http://oglobo.globo.com/economia/producao-media-da-ogx-por-poco-cai-em-novembro-51-mil-boed-6921726

    http://www.offshore-mag.com/articles/2012/10/canario-wildcat-offshore-brazil.html

    In addition to the uncertainty that the oil business inherently has, the Brazilian government approach to the exploration/development of the fields is not with technical/economic efficiency in mind. Legally, 65% of the infrastructure to supply and deliver must be ‘Brazilian’. This is the infamous ‘local content’ content cost factor that foreign oil operators complain about. 65%of technology that does not completely exist off the shelf will be developed in Brazil in time for PBR’s projections?

    http://www.rigzone.com/news/oil_gas/a/119419/Brazil_Local_Content_Policy_Inhibits_Oil_Development

    http://www.platts.com/RSSFeedDetailedNews/RSSFeed/Oil/6337061

    http://www.curtis.com/siteFiles/Publications/IBA_Oil_and_Gas_Law_Practice_…n_(Oct_2010)_(Vol_1_No_1).pdf

    The way the state oil company does its business is simply too expensive.

    http://www.4-traders.com/PETROLEO-BRASILEIRO-PETRO-6496795/news/Petroleo-Brasileiro-Petrobras-SA-Petrobras-to-cut-costs-by-up-to-$7-5-billion-in-2013-15397950/

    The exploration and production should thus clearly be in the hands of private capital. Let them assume the risk.

    What Rousseff and her economic team have to do is ‘relax’ the industry requirements and auction the ocean lots.

    If the oil is there to be extracted economically, sensibly, the foreign oil companies will take it out. The government then can tax the operation and profits and even institute a ‘royalty’ policy on extraordinary gains as a result of higher output or higher prices.

    The way Brazil is doing this diminishes tremendously the national welfare. The State should be in the business of creating the opportunities for efficient, productive economic activities to take place. Not trying to ‘do’ business at ridiculously expensive costs.

    Let the creation of wealth occur, and then come later to tax the activity.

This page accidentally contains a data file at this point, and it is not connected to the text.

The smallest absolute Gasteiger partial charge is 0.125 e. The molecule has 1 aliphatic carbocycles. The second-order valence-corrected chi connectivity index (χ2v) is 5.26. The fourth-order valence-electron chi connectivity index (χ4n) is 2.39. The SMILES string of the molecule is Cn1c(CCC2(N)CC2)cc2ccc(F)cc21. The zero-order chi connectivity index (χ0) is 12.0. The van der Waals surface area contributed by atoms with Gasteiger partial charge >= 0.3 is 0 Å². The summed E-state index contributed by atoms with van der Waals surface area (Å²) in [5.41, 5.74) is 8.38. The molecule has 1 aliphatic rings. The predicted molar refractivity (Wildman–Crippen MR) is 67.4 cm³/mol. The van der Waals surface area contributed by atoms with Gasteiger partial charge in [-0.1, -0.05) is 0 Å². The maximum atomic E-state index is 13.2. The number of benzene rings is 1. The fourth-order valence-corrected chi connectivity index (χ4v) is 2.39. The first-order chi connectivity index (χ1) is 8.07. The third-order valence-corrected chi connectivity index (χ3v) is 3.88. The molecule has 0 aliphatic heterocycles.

It is unfortunate how the economy has evolved lately (last quarter), but it was prone to have gone this way with the endless distortions (all over, all markets) that exist.

    We hope that the road ahead will pan out for Brazil. But frankly, the conditions are not there.

    There surely are good conditions to benefit cronies such as Batista and others. We really hope that despite of all the country’s political class lack of vision and insight, the oil business will benefit the country. Brazilians do not deserve another small set of tycoons benefiting from unwise government spending and generous financing for nothing, if the business is not there.

    Let ‘real’ private capital assume the risk.

    Check Nomura’s realistic assessments on the country.

  25. frank stein says:

    ARMAND DUDE, BRAZIL IS A JOKE. MISS BUMBUM, CARNIVAL, BEER, WOMEN, SOCCER ARE THE ONLY SERIOUS SUBJECTS. IT IS A GREAT COUNTRY FOR FUN BUT NOT FOR TAKING SERIOUSLY AND LOSING MONEY IN THE PROCESS.

  26. Fabricio Azevedo says:

    When Lula left, he had an aproval index of 80%. If he wanted a third term, he would had got it. He left and Dilma was elected and not even the Serra said the election was a fraud. Don´t you like it ? So sorry, but it is calle democracy.

  27. Second, some other high-profile investors are not as bearish on Brazil as Chanos is. Earlier this year, Ray Dalio’s Bridgewater Associates, the world’s largest hedge fund, announced a stake of just over 2 million shares in EWZ.